Sun, Tsikata, and Vamvoudakis recognized for their contributions to aerospace engineering
Three Daniel Guggenheim School (AE) professors Wenting Sun, Sedina Tsikata, and Kyriakos Vamvoudakis have been elected to the 2024 Class of Associate Fellows by the American Institute of Aeronautics and Astronautics (AIAA).
"I am very proud to see our dedicated faculty inducted into the 2024 Class of Associate Fellows. Their achievements and contributions have strengthened our school and the field of aerospace engineering. Their commitment to excellence inspires us all, and we congratulate them wholeheartedly on this well-deserved recognition,” said AE Interim Chair Tim Lieuwen.
The grade of Associate Fellow recognizes individuals “who have accomplished or been in charge of important engineering or scientific work, or who have done original work of outstanding merit, or who have otherwise made outstanding contributions to the arts, sciences, or technology of aeronautics or astronautics.” To be selected as an Associate Fellow an individual must be an AIAA Senior Member in good standing, with at least 12 years of professional experience, and be recommended by three AIAA Associate Fellows.
“The AIAA Associate Fellows personify the innovation that drives our industry forward,” said Dan Dumbacher, AIAA executive director. “The members of the Class of 2024 Associate Fellows embody the ingenuity and commitment that are crucial for developing solutions to the complex questions raised across the aerospace community. On behalf of the Institute, we recognize the families, friends, and colleagues who support the Associate Fellows as they contribute in such a meaningful way to the aerospace community.”
Sun was selected for “contributions to and innovative research on plasma-assisted combustion.” His research focuses on combustion kinetics, combustion simulation, and new technologies to enable combustion in harsh environments, such as combustion in hypersonic flows and combustion at very high-pressure conditions. He also developed a high-pressure shock tube with a unique capability, allowing the investigation of combustion kinetics for future power generation systems.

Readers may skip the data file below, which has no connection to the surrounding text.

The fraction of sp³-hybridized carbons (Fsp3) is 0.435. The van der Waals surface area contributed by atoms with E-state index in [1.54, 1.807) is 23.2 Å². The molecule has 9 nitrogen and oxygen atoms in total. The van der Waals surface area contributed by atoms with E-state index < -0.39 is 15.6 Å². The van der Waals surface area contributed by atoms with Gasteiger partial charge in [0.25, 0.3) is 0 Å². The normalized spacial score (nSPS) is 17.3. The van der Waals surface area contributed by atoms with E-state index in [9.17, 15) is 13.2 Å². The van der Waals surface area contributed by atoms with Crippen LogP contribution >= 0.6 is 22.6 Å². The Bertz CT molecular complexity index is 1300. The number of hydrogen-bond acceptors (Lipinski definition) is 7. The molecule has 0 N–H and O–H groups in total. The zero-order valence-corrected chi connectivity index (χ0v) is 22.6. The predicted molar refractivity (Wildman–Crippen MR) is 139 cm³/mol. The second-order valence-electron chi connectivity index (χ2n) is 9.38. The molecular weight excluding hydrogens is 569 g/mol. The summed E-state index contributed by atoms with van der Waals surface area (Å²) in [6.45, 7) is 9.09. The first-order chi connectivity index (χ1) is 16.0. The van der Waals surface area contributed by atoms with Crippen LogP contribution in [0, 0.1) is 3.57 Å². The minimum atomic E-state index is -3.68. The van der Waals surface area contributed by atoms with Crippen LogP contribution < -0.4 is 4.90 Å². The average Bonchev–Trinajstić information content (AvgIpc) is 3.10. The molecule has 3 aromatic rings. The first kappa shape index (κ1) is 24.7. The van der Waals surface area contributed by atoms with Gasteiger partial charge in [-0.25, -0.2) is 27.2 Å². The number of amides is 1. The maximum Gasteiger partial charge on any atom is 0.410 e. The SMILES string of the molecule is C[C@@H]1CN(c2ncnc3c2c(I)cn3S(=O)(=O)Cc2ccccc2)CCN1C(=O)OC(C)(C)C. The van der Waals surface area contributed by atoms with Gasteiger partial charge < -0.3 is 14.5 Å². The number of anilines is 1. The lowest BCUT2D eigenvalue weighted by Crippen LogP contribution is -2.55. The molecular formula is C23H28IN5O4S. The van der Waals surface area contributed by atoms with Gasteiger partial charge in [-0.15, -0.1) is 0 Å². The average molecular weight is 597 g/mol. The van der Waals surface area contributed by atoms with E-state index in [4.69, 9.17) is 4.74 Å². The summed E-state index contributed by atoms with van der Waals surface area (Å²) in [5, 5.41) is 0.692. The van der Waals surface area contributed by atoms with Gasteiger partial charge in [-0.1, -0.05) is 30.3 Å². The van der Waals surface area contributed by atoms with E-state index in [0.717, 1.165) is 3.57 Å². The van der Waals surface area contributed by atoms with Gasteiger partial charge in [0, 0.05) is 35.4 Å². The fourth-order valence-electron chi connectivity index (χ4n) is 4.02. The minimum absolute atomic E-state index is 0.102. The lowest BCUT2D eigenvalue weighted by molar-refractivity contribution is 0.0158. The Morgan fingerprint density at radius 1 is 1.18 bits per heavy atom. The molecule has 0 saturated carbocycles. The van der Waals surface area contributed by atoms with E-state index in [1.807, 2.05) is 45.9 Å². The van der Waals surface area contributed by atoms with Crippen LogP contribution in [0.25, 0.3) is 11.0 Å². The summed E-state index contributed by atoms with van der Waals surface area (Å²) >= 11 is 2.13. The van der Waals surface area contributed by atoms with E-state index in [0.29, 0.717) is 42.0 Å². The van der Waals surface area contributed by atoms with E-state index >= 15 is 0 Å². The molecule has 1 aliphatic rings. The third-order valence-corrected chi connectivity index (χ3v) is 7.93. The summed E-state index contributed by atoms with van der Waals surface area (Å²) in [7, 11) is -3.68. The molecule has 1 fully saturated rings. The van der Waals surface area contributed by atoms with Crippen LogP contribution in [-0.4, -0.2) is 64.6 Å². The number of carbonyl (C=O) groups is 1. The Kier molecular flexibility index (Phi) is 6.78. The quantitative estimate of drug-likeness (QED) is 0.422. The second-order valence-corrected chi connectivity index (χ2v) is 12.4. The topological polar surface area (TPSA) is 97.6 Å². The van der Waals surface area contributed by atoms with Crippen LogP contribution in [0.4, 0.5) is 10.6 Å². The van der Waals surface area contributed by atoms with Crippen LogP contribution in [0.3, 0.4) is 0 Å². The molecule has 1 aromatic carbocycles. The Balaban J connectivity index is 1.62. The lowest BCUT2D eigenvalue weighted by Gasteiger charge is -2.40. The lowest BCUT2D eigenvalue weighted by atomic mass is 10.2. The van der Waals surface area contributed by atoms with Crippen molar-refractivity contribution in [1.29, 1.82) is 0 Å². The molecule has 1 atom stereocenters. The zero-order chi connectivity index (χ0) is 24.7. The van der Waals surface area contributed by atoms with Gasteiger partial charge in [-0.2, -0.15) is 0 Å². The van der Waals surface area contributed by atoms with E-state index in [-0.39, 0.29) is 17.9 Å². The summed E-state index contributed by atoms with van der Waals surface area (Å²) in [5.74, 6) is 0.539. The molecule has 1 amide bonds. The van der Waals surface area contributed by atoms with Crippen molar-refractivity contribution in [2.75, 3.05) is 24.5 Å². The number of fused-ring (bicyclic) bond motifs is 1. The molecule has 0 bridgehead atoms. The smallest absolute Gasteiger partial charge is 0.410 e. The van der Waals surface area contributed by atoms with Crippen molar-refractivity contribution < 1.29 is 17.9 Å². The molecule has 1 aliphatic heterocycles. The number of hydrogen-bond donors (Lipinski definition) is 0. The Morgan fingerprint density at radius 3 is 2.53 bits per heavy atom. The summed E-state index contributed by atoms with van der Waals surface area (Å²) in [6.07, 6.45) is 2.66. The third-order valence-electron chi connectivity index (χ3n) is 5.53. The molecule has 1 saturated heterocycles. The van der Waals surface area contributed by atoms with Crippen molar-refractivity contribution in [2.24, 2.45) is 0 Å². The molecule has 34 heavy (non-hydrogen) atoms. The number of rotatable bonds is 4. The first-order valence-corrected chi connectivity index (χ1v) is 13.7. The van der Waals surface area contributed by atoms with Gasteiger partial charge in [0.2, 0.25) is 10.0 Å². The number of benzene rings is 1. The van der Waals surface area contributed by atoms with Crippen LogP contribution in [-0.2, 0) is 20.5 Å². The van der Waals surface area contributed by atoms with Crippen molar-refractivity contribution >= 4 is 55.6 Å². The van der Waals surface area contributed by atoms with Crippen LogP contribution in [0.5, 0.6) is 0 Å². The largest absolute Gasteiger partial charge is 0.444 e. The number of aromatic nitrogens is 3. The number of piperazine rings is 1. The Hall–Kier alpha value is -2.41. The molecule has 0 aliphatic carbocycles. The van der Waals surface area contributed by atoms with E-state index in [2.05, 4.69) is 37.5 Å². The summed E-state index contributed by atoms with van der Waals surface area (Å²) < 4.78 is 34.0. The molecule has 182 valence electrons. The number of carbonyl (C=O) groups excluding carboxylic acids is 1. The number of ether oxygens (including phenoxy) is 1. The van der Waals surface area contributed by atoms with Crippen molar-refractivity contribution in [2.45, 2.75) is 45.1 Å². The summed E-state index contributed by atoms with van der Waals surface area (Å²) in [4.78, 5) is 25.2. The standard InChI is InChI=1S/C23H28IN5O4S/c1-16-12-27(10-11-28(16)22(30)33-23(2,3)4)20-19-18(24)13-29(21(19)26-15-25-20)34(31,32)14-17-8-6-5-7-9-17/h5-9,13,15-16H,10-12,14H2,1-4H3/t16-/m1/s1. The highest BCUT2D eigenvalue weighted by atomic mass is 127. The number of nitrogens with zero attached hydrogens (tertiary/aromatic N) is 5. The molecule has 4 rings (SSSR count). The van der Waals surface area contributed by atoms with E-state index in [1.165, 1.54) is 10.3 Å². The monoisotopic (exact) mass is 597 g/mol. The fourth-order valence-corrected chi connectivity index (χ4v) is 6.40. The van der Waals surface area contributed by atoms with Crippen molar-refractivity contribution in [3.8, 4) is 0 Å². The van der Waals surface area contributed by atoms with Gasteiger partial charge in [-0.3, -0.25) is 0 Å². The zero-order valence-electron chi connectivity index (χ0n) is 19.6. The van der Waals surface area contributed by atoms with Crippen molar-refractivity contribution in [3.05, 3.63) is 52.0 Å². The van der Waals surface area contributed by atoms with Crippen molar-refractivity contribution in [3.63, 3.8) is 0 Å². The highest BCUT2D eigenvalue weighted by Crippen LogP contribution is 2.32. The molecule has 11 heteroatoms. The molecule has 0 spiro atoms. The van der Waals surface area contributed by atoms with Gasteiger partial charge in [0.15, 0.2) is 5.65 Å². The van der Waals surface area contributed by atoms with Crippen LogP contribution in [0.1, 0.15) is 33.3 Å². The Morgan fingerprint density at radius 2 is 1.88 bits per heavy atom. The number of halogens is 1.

Tsikata was selected for “pioneering work in developing novel plasma diagnostic methods and applying them to advance the theory and simulation of plasma processes in electric thrusters.” Her research interests lie primarily in the fundamental nature and applications of magnetized plasmas, with a focus on the development of advanced diagnostics, analysis methods, control, and new plasma devices. Her research has been applied to the study of instabilities and electron features in Hall plasma thrusters for space propulsion and in other magnetized plasma environments relevant to materials processing and accelerator physics.
Vamvoudakis’ was selected for “significant contributions to learning-based control and security of aerospace vehicles”. He specializes in control theory, game theory, cyber-physical systems, safe autonomy, and reinforcement learning. His research revolves around autonomous systems that constantly self-adapt, self-heal, self-protect, and self-optimize in unknown environments. He is a recognized expert on reinforcement learning and reinforcement learning games.